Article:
In Germany, senna leaf, Alexandrian senna pod, and Tinnevelly senna pod are licensed as Standard Medicinal Teas available only in the pharmacy, official in the German Pharmacopoeia, and approved in the Commission E monographs. They are used alone and in more than 110 prepared drugs, mostly laxatives and biliary remedies (BAnz, 1998; Bradley, 1992; Braun et al., 1997; DAB 10, 1991; Meyer-Buchtela, 1999; Wichtl and Bisset, 1994). In the United States, senna leaf, fruit, and extract are used in OTC laxatives (e.g., Correctol®, ExLax®, Senokot®, Smooth Move®).

Modern human studies have investigated the use of senna for severe constipation (Pers and Pers, 1983), for chronic constipation in long-stay elderly patients (Kinnunen et al., 1993; MacLennan and Pooler, 1974; Passmore et al., 1993), for constipation in childhood (Perkin, 1977; Sondheimer and Gervaise, 1982), for managing morphine-induced constipation (Ramesh et al., 1998), for bowel preparation prior to intravenous urography (Bailey et al., 1991), to improve colonoscopy preparation with lavage (Ziegenhagen et al., 1991; Ziegenhagen et al., 1992), for preparation prior to radiographic examination of the colon (Brouwers et al., 1980; Slanger, 1979), in management of constipation in the immediate postpartum period (Shelton, 1980), in management of postoperative constipation in anorectal surgery (Corman, 1979), to improve the visibility of abdominal organs in ultrasound examination (Heldwein et al., 1987), for disorders characterized by slow intestinal transit time or constipation (Bossi et al., 1986), and as a laxative for terminal cancer patients treated with opiates (Agra et al., 1998).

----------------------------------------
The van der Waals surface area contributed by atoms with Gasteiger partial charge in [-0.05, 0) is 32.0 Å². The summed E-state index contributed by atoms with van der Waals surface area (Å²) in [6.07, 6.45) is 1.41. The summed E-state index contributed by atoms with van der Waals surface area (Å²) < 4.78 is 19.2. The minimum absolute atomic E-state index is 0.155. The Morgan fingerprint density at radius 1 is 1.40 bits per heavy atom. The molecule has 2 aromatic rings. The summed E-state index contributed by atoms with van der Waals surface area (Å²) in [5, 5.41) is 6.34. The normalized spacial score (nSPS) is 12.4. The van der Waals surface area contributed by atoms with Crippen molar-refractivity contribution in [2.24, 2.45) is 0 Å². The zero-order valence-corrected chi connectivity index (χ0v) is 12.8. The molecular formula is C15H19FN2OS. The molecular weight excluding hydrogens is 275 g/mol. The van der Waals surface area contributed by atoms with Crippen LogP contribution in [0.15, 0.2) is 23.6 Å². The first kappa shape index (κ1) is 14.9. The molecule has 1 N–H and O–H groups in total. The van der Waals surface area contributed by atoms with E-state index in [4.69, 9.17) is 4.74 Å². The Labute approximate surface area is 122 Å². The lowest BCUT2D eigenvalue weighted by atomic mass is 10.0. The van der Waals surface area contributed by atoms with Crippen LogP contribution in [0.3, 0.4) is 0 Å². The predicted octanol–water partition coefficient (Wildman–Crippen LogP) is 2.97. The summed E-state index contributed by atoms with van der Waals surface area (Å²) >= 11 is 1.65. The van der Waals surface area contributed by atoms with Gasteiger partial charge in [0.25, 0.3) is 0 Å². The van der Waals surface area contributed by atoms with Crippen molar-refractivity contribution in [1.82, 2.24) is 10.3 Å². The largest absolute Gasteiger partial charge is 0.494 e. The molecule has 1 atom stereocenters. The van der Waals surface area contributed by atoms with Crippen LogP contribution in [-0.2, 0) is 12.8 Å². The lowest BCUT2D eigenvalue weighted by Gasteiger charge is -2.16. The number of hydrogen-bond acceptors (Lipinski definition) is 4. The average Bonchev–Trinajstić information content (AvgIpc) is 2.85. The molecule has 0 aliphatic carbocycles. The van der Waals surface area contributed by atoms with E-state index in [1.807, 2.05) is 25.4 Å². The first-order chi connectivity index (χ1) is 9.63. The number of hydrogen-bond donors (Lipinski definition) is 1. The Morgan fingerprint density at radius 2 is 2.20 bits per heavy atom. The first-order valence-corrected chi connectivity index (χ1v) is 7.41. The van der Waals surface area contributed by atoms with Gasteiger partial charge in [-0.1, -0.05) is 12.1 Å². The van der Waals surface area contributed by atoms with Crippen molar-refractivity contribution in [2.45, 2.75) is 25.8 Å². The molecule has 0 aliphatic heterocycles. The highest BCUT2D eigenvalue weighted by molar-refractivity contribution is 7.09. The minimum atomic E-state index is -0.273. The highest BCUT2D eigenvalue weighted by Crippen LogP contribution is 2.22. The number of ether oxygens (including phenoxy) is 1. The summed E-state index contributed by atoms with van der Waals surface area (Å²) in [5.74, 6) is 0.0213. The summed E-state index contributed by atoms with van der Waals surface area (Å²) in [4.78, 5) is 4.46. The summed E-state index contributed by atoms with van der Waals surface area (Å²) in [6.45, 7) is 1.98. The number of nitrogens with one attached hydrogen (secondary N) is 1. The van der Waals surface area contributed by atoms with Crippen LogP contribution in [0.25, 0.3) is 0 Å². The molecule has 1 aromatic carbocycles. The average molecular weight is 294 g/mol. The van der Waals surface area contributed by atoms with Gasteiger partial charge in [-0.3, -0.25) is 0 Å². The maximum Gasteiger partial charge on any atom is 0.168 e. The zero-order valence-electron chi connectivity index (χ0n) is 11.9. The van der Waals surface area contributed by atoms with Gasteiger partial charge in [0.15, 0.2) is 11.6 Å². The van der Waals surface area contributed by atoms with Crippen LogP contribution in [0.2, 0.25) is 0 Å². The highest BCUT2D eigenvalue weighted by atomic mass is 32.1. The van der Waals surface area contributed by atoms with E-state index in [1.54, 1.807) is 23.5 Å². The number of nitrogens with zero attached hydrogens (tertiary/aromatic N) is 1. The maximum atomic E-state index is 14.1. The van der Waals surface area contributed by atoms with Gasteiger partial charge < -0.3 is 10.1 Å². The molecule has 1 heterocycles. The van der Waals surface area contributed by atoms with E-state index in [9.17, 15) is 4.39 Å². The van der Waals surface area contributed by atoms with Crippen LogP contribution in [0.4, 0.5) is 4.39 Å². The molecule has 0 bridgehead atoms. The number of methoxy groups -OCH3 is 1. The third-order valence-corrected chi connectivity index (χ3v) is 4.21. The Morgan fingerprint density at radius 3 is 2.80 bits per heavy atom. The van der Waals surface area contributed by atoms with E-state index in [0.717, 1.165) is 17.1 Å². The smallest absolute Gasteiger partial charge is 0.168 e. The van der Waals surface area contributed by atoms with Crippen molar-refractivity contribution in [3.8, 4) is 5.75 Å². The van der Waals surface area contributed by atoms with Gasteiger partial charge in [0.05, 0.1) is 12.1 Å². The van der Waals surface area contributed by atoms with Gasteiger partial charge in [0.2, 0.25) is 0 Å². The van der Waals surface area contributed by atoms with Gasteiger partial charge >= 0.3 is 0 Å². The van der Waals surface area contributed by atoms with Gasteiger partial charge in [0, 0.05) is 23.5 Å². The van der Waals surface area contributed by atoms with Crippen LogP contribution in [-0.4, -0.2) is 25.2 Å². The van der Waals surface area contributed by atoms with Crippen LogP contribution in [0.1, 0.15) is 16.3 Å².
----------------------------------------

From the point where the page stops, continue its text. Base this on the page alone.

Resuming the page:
The approved modern therapeutic applications for senna are supportable based on its history of use in well established systems of traditional and conventional medicine, extensive phytochemical investigations, in vitro and in vivo pharmacological studies in animals, and human clinical studies.